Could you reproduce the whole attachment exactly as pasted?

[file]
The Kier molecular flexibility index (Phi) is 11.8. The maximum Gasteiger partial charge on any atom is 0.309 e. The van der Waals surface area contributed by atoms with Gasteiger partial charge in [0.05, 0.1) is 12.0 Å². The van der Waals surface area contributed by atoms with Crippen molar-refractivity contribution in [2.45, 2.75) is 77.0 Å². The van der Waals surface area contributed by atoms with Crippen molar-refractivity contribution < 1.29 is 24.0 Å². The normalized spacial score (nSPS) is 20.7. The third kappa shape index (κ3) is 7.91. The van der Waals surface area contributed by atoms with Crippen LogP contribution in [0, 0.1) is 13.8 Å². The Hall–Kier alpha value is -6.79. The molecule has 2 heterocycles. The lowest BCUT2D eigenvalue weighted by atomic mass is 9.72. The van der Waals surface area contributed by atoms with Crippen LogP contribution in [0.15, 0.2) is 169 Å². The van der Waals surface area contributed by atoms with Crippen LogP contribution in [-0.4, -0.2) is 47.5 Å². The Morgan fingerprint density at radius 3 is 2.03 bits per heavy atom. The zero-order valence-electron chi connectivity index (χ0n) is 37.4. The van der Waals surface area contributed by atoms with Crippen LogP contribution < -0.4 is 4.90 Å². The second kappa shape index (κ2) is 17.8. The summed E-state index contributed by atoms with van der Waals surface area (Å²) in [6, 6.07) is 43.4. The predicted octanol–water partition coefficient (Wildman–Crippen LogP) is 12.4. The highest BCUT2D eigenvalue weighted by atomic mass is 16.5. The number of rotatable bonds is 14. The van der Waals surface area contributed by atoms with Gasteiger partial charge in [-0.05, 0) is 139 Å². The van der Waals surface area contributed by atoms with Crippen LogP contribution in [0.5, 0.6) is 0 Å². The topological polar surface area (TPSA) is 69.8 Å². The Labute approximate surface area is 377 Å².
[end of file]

The Kier molecular flexibility index (Phi) is 11.8. The maximum Gasteiger partial charge on any atom is 0.309 e. The van der Waals surface area contributed by atoms with Gasteiger partial charge in [0.05, 0.1) is 12.0 Å². The van der Waals surface area contributed by atoms with Crippen molar-refractivity contribution in [2.45, 2.75) is 77.0 Å². The van der Waals surface area contributed by atoms with Crippen molar-refractivity contribution < 1.29 is 24.0 Å². The normalized spacial score (nSPS) is 20.7. The third kappa shape index (κ3) is 7.91. The van der Waals surface area contributed by atoms with Crippen LogP contribution in [0, 0.1) is 13.8 Å². The Hall–Kier alpha value is -6.79. The molecule has 2 heterocycles. The lowest BCUT2D eigenvalue weighted by atomic mass is 9.72. The van der Waals surface area contributed by atoms with Crippen LogP contribution in [0.15, 0.2) is 169 Å². The van der Waals surface area contributed by atoms with Crippen LogP contribution in [-0.4, -0.2) is 47.5 Å². The Morgan fingerprint density at radius 3 is 2.03 bits per heavy atom. The zero-order valence-electron chi connectivity index (χ0n) is 37.4. The van der Waals surface area contributed by atoms with Crippen LogP contribution < -0.4 is 4.90 Å². The second kappa shape index (κ2) is 17.8. The summed E-state index contributed by atoms with van der Waals surface area (Å²) in [6, 6.07) is 43.4. The predicted octanol–water partition coefficient (Wildman–Crippen LogP) is 12.4. The highest BCUT2D eigenvalue weighted by atomic mass is 16.5. The number of rotatable bonds is 14. The van der Waals surface area contributed by atoms with Gasteiger partial charge in [-0.05, 0) is 139 Å². The van der Waals surface area contributed by atoms with Crippen LogP contribution in [0.5, 0.6) is 0 Å². The topological polar surface area (TPSA) is 69.8 Å². The Labute approximate surface area is 377 Å².